BPU Frees Up $25 Million to Help Needy Households Pay Their Utility Bills

More than a year after the money was allocated, funds will soon be available for households seeking temporary assistance

Thirteen months after lawmakers passed a bill setting aside $25 million to help needy households pay their utility bills, the state is expecting the money to be finally available in the next few weeks.

Last week, the state Board of Public Utilities (BPU) decided to have the Affordable Housing Alliance distribute the money. The alliance assists people who have typically paid their gas and electric bills but have fallen behind because of job losses or other family issues.

The state is drawing the $25 million from the societal benefits charge (SBC), a surcharge on most customers’ gas and electric bills. The money will provide utility assistance grants to low- and middle-income households seeking temporary assistance.

Timing Is Everything

Despite the delays in allocating the money, the timing may be opportune. With the Christie administration thinking of scaling back the size of the societal benefits program, money set aside a year ago could help struggling households get back on their feet.

There also is uncertainty about the level of federal funding for low-income energy assistance. On Monday, the Obama administration unveiled its proposed budget, which calls for cutting in half the federal aid to the Low Income Energy Assistance Program (LEAP). If adopted, the budget would slash federal aid from $5.1 billion nationwide to $2.5 billion.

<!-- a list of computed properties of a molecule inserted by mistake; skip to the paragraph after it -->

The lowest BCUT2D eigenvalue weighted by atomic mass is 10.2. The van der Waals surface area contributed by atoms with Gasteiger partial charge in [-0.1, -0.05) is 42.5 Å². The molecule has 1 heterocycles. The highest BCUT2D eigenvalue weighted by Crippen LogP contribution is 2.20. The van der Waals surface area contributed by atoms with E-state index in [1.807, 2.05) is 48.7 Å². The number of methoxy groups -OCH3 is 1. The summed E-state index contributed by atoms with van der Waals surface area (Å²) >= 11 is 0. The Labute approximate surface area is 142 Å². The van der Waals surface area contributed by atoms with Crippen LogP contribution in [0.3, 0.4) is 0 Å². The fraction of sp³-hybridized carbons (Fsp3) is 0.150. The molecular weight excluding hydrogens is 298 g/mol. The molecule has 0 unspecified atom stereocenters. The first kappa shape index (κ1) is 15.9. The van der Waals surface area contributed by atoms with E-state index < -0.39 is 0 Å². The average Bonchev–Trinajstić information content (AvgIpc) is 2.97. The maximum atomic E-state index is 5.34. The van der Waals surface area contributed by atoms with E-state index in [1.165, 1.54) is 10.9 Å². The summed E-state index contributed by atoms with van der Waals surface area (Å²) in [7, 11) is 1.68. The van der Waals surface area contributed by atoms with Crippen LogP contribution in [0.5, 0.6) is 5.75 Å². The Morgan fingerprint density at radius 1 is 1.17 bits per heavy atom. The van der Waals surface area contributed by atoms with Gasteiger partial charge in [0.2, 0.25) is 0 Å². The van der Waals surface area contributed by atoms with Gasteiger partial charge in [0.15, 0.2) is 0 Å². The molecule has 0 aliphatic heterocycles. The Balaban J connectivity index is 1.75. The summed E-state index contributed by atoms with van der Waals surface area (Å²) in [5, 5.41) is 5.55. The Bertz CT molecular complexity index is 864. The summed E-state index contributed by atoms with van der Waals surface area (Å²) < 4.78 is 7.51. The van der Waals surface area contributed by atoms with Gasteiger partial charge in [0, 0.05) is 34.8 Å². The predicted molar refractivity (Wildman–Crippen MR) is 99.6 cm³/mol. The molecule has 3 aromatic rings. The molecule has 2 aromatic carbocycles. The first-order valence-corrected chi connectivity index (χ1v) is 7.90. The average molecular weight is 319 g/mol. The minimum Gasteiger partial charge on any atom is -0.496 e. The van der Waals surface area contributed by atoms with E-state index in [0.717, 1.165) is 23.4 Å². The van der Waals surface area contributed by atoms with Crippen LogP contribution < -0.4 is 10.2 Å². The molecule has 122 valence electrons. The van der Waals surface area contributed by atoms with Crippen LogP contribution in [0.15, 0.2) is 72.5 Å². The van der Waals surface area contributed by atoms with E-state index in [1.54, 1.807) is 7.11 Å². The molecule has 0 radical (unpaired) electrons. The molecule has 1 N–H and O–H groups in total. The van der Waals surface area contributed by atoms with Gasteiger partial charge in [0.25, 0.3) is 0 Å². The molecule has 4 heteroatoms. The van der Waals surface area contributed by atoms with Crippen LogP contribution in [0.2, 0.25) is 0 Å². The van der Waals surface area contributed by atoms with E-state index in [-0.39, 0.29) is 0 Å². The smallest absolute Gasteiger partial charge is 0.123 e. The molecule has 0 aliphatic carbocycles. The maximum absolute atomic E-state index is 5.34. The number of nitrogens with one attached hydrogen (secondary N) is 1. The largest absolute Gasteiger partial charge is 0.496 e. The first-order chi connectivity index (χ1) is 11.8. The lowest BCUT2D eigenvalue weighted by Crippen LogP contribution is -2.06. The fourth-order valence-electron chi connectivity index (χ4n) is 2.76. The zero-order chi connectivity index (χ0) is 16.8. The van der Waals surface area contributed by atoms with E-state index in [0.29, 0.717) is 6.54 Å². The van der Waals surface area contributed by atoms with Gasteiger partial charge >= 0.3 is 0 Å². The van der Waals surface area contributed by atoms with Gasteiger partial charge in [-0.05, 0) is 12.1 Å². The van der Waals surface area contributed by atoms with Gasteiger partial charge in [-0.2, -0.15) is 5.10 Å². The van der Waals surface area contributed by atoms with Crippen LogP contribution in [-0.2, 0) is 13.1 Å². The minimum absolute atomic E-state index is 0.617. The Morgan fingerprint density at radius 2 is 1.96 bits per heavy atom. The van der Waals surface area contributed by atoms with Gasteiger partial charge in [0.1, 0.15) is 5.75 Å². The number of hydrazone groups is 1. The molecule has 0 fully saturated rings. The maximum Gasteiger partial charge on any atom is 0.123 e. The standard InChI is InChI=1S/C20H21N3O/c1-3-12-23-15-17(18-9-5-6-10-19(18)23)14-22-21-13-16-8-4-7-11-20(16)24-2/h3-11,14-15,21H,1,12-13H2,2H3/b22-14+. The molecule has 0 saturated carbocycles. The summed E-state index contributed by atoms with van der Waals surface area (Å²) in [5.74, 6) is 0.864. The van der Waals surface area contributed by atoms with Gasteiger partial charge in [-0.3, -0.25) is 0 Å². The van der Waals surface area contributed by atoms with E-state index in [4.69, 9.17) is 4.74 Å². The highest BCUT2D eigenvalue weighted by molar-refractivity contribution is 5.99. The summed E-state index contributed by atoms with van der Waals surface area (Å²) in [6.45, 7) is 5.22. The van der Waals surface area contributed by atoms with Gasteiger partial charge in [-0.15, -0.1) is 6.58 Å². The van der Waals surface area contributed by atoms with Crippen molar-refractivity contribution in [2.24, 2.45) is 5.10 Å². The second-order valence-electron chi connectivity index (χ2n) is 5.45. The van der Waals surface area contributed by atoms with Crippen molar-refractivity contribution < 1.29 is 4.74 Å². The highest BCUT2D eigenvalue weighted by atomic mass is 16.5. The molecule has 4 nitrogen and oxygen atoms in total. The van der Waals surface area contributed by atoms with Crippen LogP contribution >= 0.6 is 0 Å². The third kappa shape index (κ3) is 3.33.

Donna Blaze, chief executive officer of the alliance, said her organization sees every day how much the energy assistance program is needed.

The alliance, which also counsels households facing mortgage foreclosure, receives 400 to 600 calls a month from families seeking help with that problem, Blaze said. “Very few people who find themselves in this situation have only one financial problem,” she said.

The alliance, based in Eatontown, submitted a proposal to the BPU to award a maximum annual household benefit of $1,500, with an estimated award ranging from $500 to $600. The maximum benefit includes a payment of up to $750 for utility, electric and gas.

Blaze said her organization expects to distribute funds to some 20,000 to 25,000 households over the next two years. The alliance will set up a website where people can apply for assistance, but that site will not be available until a contract is signed with the state, she said. People also can apply at the alliance’s home office or one of its affiliates in each county. In addition, the alliance will make applications available via fax, mail, and e-mail.

The new program will not be available to people enrolled in the state’s Universal Service Fund program or the Low Income Home Energy Assistance Program (LIHEAP). It will only be available to people who have a history of regularly paying their utility bills.

Greg Reinert , a spokesman for the BPU, said the money should be on the street very soon after the contract is signed, which should be sometime in the next week. Asked why it took a year to get the program up and running, Reinert replied, “We’re on a different budget calendar than the state legislature.”

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